On Wednesday of this week, the students spent their third day in Istanbul attending classes at UAA. After going to a special English-based history class on the founding of the Turkish Republic, our students also had the chance to attend a program devoted to the celebration of the battle at Canakkale.
Occurring exactly 100 years ago, the battle at the western coastal city marks a proud moment in Turkish history, when the Ottomans defeated Allied forces from Britain and France, thus sparking a rise in nationalism and eventually leading to the creation of the Turkish Republic in 1923. (The defeated nations call this the Battle of Gallipoli.) Every year Turkey commemorates this historical moment and of course this year’s centennial was even more eventful.
At UAA, students and faculty created a special assembly with enacted scenes, songs and other tributes; our CA students attended are were able to follow most of the program, although about 75% was in Turkish.
On Thursday, the exchange students from both schools travelled to two of the most prominent universities in Istanbul. Just north of Uskudar is Bogazici (pronounced Boy-ya-suh-gee) University, sometimes referred to as Bosphorus University in the west. With 13,000 undergraduate and graduate students, this is probably the most well-respected and well-known university in the country. Situated on a beautiful piece of land overlooking the Bosphorus River, the university was actually founded by Americans in 1863. (The whole history of the founding–the place was initially called Robert College–is truly fascinating and worth exploring if you like educational history as I do!) Not surprisingly, the facilities and campus reminded us all of a New England college and we all appreciated the magnificent water views from high atop a hill. The many stray cats and dogs on campus were also quite intriguing to our kids. (Ask your students about this aspect of Istanbul life.)
Next, we went to a very modern new university further north called Koc (pronounced Coach) University. The Koc family in Turkey is a prominent one, known for their varied business interests and philanthropy, and this university of around 6,000 certainly had all the modern appeals one could ask for, including a state-of-the-art student center and magnificent tree-lined grounds. The sense of “elbow room” on the campus is unusual in the packed city of Istanbul and we also noticed that the progressive nature of the course offerings and student behavior paralleled that of any major American or other European setting. Our UAA students saw and greeted several of their school’s graduates there.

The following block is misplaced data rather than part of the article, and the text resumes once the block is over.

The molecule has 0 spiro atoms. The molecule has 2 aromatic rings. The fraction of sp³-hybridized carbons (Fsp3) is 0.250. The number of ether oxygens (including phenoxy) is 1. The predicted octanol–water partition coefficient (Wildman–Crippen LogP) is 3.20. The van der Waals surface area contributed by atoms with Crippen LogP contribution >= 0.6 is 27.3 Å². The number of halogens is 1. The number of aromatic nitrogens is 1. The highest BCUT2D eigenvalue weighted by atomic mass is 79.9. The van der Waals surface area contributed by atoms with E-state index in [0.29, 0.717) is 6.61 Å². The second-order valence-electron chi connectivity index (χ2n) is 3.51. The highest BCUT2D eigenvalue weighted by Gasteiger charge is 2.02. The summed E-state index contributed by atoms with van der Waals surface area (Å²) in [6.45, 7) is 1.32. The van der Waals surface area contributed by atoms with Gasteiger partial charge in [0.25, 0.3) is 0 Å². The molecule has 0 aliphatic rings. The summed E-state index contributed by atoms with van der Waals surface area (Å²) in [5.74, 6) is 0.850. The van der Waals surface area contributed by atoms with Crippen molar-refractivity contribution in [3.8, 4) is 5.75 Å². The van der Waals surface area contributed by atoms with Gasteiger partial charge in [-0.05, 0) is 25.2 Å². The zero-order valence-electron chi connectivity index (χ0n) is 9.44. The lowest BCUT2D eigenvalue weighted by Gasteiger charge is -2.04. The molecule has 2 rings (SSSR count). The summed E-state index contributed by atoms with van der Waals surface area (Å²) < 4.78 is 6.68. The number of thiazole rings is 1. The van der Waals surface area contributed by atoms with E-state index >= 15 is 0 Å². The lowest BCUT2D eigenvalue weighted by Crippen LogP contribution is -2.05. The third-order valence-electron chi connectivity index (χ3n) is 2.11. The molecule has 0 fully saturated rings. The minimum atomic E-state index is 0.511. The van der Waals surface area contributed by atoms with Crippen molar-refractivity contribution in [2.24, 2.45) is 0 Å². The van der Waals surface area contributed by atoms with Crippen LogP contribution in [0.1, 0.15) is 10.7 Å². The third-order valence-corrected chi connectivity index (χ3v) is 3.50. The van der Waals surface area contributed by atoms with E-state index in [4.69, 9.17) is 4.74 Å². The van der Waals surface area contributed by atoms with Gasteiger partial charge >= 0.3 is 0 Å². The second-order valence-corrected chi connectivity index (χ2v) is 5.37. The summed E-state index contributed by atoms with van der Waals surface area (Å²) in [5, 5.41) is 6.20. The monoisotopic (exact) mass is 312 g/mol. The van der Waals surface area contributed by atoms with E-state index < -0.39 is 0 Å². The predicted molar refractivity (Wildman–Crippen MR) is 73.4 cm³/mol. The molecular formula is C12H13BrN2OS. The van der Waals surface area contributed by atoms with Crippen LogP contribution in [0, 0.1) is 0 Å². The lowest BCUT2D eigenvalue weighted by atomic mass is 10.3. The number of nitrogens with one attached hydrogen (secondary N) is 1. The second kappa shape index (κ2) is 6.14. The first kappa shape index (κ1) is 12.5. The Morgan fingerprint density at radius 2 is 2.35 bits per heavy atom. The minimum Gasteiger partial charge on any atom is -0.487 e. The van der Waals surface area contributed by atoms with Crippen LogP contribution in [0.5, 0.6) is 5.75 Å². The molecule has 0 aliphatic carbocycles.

On the way back we dropped the students at an enormous shopping mall somewhere amidst the sprawling metropolis and of course they were excited to be able to roam through the shops. Their host families picked them up from there.
On Friday, we travelled to the most prominent tourist area in Istanbul, in a district called Sultan Ahmet. (Mr. Thorpe and I are staying in a small hotel nearby, within 200 yards of the Sultan Ahmet Mosque, also known as the Blue Mosque.) We spent a couple hours in the historic Topkapi Palace, where the ruling Ottoman dynasty of Turkey lived from 1281 to 1922. The 47 different sultans (emperors) lived quite luxuriously as one would imagine; the only comparison I can make is to the Forbidden City in Beijing if anyone has seen that. The grounds and buildings are mostly in peak condition, with a few undergoing restoration. The facility also has many museum-style rooms and features, including housing one of the world’s largest diamonds.
Although we posed for a group shot outside of it, the Sultan Ahmet (Blue) Mosque was closed for prayer by the time we got back to it. It is still an active mosque so tourists can only enter at certain designated times.
Students admired the incredible architecture of the building from the outside and planned to return to go inside next week. (I later had the chance to go back inside and the interior is truly breathtaking; the “blue” name comes from the millions of blue tiles inside. This mosque is truly an architectural wonder.)
Instead we went to a famous local eating establishment where most of us sampled a Turkish meatball dish called “kofte.” After that we headed to the Grand Bazaar, an enormous maze of shops selling everything from scarves to jewelry to t-shirts to trinkets of all kinds. The stores were a strangely compelling blend of high end and tourist junk vendors, and all of us engaged in the age-old Turkish tradition of bartering. No one left empty handed. From there it was off through the maze of streets again, with a brief but necessary stop at one of the many Starbucks in the area.
The next destination was the Spice Bazaar, another large open-air cluster of shops, with a greater emphasis on foods and spices. Students made a few more purchases there. We concluded our adventure for the day around 15:00. In either pairs or groups, students headed home to be with their host families once again.
The kids and families are pretty much on their own until Monday morning when we all spend another day touring the sites of Istanbul. Once again, I can say I really admire the enthusiasm and maturity of our five Colorado Academy students. I am proud of all of them!